It was March 2020, not long after fear of the coronavirus began spreading across the Americas, when several major criminal groups started employing their own form of a lockdown.

In Brazil, the Comando Vermelho (Red Command – CV), the vaunted prison gang, began issuing stay-at-home orders via social media.

“Stay home,” one tweet said. “This thing is getting serious.”

In El Salvador, street gangs were enforcing a curfew issued by the government in the poor neighborhoods they controlled. In Colombia, current and former guerrillas threatened citizens who defied the strict government lockdown in rural areas. And in Venezuela, paramilitaries in Caracas shantytowns worked with government shock troops to keep people indoors.

*This article originally appeared as the prologue for COVID-19, Gangs, and Conflict, edited by John P. Sullivan and Robert J. Bunker and published in August 2020. The book is available for purchase here

Charles Tilly once famously described “war risking and state making” as “our largest examples of organized crime,” and proffered the idea that criminal groups helped create the modern-day nation state. Now, with the onset of coronavirus, we can add a corollary: Criminal groups may help maintain the modern-day nation state.

Mitigating the spread of coronavirus is only the beginning. Over time, the virus is sure to wipe out thousands of businesses, leave millions unemployed and destroy 30 years of progress against poverty in the region. Governments, bereft of tax revenue and other forms of traditional financial sources, will be hard-pressed to keep police and military on the streets for long periods of time, much less regulate the booming informal economies that will surface.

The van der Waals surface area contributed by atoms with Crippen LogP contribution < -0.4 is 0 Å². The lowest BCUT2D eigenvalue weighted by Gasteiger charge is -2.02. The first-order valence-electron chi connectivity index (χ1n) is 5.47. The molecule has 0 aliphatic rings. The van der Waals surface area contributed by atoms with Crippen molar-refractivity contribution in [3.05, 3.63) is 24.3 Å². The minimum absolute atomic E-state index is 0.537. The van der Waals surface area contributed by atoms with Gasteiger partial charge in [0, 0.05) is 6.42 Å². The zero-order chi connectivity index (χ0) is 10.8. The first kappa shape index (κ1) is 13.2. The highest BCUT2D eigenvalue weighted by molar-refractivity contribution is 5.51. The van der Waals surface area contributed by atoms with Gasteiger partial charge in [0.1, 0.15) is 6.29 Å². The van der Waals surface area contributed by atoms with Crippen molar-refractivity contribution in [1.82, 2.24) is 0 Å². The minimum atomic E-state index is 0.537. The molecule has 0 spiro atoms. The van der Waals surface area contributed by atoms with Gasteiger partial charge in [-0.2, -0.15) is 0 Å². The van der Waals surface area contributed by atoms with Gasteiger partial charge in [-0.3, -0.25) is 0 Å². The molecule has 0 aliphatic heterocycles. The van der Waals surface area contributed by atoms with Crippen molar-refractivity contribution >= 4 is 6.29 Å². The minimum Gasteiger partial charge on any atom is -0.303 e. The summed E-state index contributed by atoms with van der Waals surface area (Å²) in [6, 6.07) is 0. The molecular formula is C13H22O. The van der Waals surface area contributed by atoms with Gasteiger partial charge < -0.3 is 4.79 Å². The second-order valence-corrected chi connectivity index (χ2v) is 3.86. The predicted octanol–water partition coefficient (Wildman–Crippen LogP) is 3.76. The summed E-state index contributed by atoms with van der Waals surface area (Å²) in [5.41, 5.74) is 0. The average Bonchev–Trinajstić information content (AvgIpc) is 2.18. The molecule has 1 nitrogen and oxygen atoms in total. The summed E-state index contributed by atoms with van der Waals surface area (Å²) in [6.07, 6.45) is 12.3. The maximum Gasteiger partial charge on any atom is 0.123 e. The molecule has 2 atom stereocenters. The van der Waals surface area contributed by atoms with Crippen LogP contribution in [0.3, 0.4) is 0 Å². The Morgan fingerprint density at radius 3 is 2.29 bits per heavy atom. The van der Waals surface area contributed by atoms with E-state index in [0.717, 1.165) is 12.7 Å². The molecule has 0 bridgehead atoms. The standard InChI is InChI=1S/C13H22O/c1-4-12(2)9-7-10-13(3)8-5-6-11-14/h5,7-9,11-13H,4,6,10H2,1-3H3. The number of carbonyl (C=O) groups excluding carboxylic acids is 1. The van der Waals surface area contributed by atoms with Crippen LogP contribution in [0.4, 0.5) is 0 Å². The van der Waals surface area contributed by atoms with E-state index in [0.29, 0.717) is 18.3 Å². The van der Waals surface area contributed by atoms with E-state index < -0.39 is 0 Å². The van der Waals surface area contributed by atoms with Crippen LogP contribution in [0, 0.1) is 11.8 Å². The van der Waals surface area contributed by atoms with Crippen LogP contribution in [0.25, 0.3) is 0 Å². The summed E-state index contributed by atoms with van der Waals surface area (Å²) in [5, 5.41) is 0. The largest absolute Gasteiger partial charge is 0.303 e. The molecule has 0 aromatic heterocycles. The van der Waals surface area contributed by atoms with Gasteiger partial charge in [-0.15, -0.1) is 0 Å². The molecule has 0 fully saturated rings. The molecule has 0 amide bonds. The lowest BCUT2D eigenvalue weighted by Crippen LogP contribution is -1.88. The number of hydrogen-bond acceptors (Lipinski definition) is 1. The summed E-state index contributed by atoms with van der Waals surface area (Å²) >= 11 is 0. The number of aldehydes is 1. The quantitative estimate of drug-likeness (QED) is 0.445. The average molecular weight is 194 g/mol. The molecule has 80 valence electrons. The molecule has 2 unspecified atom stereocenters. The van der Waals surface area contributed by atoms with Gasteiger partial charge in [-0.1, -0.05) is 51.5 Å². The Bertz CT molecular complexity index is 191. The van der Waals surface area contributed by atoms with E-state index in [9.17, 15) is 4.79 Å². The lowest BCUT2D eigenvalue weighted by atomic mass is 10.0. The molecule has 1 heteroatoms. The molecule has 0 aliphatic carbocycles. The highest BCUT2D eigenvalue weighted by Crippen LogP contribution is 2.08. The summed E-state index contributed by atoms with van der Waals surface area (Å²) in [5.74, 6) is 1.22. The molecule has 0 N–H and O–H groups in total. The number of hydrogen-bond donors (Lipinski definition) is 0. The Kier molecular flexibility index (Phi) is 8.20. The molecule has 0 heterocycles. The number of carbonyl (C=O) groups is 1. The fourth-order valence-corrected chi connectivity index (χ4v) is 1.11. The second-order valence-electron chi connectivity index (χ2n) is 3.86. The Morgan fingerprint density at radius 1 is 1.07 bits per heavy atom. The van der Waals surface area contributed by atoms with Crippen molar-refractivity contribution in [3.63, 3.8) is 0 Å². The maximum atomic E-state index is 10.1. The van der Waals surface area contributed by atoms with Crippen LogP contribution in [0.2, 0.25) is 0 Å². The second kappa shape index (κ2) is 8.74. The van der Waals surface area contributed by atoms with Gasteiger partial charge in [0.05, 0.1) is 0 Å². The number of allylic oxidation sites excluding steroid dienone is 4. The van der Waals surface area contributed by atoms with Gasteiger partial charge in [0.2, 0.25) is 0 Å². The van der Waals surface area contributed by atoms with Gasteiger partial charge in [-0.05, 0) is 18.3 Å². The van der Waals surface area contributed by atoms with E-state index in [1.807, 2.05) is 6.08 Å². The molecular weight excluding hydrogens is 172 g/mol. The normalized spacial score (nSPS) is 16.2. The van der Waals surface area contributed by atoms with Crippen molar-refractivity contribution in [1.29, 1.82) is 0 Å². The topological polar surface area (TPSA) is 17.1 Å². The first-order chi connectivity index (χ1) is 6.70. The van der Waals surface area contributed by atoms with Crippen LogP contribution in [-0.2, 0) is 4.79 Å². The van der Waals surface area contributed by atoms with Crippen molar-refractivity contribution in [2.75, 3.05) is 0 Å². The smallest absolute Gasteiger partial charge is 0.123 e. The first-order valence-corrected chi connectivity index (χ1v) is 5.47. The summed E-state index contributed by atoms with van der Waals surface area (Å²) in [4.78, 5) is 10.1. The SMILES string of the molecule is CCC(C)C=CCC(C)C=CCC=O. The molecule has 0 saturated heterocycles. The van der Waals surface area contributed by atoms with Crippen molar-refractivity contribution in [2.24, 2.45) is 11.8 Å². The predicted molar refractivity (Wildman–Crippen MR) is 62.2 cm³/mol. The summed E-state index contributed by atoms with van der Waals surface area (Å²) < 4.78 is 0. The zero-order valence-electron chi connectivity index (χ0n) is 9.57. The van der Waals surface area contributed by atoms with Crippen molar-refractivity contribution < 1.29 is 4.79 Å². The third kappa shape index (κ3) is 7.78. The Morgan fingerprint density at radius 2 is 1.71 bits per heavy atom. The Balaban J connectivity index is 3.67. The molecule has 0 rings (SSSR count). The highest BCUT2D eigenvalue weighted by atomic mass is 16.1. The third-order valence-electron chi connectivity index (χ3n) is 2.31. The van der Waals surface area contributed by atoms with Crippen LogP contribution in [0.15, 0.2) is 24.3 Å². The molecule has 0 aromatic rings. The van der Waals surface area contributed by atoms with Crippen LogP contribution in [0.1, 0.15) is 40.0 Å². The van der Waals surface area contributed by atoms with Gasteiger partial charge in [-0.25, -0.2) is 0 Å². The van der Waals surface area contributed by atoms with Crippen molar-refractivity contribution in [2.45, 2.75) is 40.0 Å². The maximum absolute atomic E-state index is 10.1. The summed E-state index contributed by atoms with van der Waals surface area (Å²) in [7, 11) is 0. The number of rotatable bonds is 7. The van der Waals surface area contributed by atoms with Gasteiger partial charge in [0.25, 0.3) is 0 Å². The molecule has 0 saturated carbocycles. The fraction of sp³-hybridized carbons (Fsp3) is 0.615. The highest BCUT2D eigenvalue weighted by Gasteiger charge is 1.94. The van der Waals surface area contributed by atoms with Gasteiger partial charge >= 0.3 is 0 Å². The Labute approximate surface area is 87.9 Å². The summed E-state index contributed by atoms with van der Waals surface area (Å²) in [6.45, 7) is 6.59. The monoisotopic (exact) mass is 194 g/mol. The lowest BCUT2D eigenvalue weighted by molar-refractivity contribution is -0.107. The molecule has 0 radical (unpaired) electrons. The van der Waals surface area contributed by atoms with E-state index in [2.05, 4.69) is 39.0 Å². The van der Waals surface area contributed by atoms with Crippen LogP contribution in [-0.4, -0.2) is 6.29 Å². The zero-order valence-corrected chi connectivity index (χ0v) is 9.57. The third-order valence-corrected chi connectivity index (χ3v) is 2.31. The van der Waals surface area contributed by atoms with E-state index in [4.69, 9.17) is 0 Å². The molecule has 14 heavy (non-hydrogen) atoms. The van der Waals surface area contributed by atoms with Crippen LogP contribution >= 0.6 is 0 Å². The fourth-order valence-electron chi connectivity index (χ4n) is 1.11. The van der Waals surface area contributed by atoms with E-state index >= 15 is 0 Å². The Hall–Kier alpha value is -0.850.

With coronavirus, there will not be one Tri-Border Area (TBA)—the infamous region encompassing parts of Brazil, Paraguay and Argentina that bustles with sales of illegal medicine, knock-off clothing and electronics, contraband cigarettes and high-powered assault rifles—but a dozen TBAs. What’s more, the neoliberal model, dependent on open borders and free-wheeling travel, will be hobbled for years. Whatever temporary or permanent system replaces it will take some time to emerge.

SEE ALSO: What Does Coronavirus Mean for Criminal Governance in Latin America?

In the interim, there will be criminal governance. At the bare minimum, these criminals will provide handouts. Early during the pandemic in Mexico, splinter groups from the Gulf Cartel illustrated how this will work when they handed out boxes of rice and beans, while the Jalisco Cartel New Generation (Cartel de Jalisco Nueva Generación – CJNG) provided people with cooking oil, bread, jam and toilet paper. In Rio de Janeiro, the gangs were passing out soap.

But mostly, criminal groups will become de facto regulators of commercial, political and social transactions that govern the day-to-day lives of people. In some instances, that may be benign. In Brazil, prison gangs threatened potential price gougers. In Guatemala, the 18th Street gang temporarily suspended the practice of collecting extortion in at least one neighborhood. However, in other instances, they will be predatory, such as the case of the La Unión Tepito criminal group in Mexico City, which threatened merchants who did not pay their weekly quota to the group.

This dichotomy is not new, of course. The state, as Tilly noted, needed these criminals to instill peace where it had no presence and enforce social order where it had little or no legitimacy, even when it meant leaving these areas to the whims of predatory criminal groups. “Banditry, piracy, gangland rivalry, policing and war making all belong on the same continuum,” he wrote.